That was back in 2004. Flash forward to today and we see the same thing, but with a different company. Almost a week ago Eavis published an article criticizing Fannie Mae's credit loss ratio accounting as "fuzzy math", and claiming "Uh-oh. It's Enron all over again." It was enough to send the share price diving nearly 20% and compelled the company to hold a conference call explaining the reason for the change. After the conference call though, Eavis maintained his original position and published his second article reaffirming his original claim.
In comes Tanta from Calculated Risk to the rescue with her response- Fannie Mae's Credit Loss Ratio: Fuzzy Math or Fuzzy Reporter?.
This is going to be a long post. It is going to attempt to answer the question stated in the post title. It is also going to function as further proof of the old axiom that you can create quite a ruckus in 150 badly-chosen words, but it takes ten times that many words (at least) to return some sanity to the discussion. “Gotcha” reporters of course know this, which is why they do what they do. Most people don’t have the time or desire to wade through the high-attention span Nerd part to evaluate the reporter’s claim. That it’s a deadly serious business for anyone who owns shares in a publicly-traded company being compared to a criminal conspiracy on the basis of a misunderstanding of accounting rules doesn’t seem to bother writers who just want a “scoop.”After exposing the flaws in Eavis' argument, she concludes with the following:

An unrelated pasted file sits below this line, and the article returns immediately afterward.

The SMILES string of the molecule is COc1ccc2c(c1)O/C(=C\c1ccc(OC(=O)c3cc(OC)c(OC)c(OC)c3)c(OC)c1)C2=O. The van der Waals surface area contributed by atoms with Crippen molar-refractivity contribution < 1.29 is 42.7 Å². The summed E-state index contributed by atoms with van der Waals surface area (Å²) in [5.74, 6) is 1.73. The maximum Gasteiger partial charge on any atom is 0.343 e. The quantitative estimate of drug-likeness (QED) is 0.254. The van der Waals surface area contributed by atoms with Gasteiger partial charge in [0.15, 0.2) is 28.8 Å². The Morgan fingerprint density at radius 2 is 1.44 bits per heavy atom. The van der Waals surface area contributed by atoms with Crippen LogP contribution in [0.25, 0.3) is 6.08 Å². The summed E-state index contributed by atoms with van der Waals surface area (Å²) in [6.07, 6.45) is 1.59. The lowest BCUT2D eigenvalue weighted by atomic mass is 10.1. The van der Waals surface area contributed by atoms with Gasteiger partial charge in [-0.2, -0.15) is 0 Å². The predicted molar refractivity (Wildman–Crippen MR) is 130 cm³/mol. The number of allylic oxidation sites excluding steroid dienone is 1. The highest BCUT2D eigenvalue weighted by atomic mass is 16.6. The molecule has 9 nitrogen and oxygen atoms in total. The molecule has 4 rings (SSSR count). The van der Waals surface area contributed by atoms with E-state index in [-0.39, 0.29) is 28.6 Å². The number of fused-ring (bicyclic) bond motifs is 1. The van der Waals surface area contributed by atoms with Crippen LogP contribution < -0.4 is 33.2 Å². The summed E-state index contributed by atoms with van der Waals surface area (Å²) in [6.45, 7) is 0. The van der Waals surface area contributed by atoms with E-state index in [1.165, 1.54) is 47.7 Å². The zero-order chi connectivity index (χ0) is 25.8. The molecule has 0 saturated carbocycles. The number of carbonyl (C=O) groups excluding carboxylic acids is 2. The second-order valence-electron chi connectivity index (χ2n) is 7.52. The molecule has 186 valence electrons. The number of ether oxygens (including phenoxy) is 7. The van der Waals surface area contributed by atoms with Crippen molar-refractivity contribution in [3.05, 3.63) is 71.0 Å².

I firmly believe in beating the press up a little when they do egregiously bad reporting, but that’s largely because I care about understanding what the real story is. And I hate being distracted by red herrings in my personal quest for understanding. Yesterday I spent over two hours rooting through SEC disclosures and listening to a 57-minute conference call trying to independently verify Eavis’s point; today I’ve spent a couple of hours writing this post. I am willing to believe that very few people have the time and the expertise to do what I just did. I therefore feel compelled to share my point of view with the rest of the world, in the interest of a worthwhile public discussion of financial and economic matters, which is the purpose of this blog. So I didn’t start out with the goal of catching Eavis being a lousy reporter; I started out with the goal of reading about Fannie Mae in a CNN Money article. But I believe that I did discover hyped, misleading, and ignorant reporting, and I believe it is fair to say so in public. (my emphasis)I think Tanta summarizes the dilemma well. The truth takes more than 150 words, but most people still want their news in such shortened form. And as long people want the truncated version of things, then they will have to live with occasionally mixing up some of the bad with the good. Since I am in the midst of reading a book on Einstein, I will end with one of his relevant quotes: "Blind respect for authority is the greatest enemy of the truth."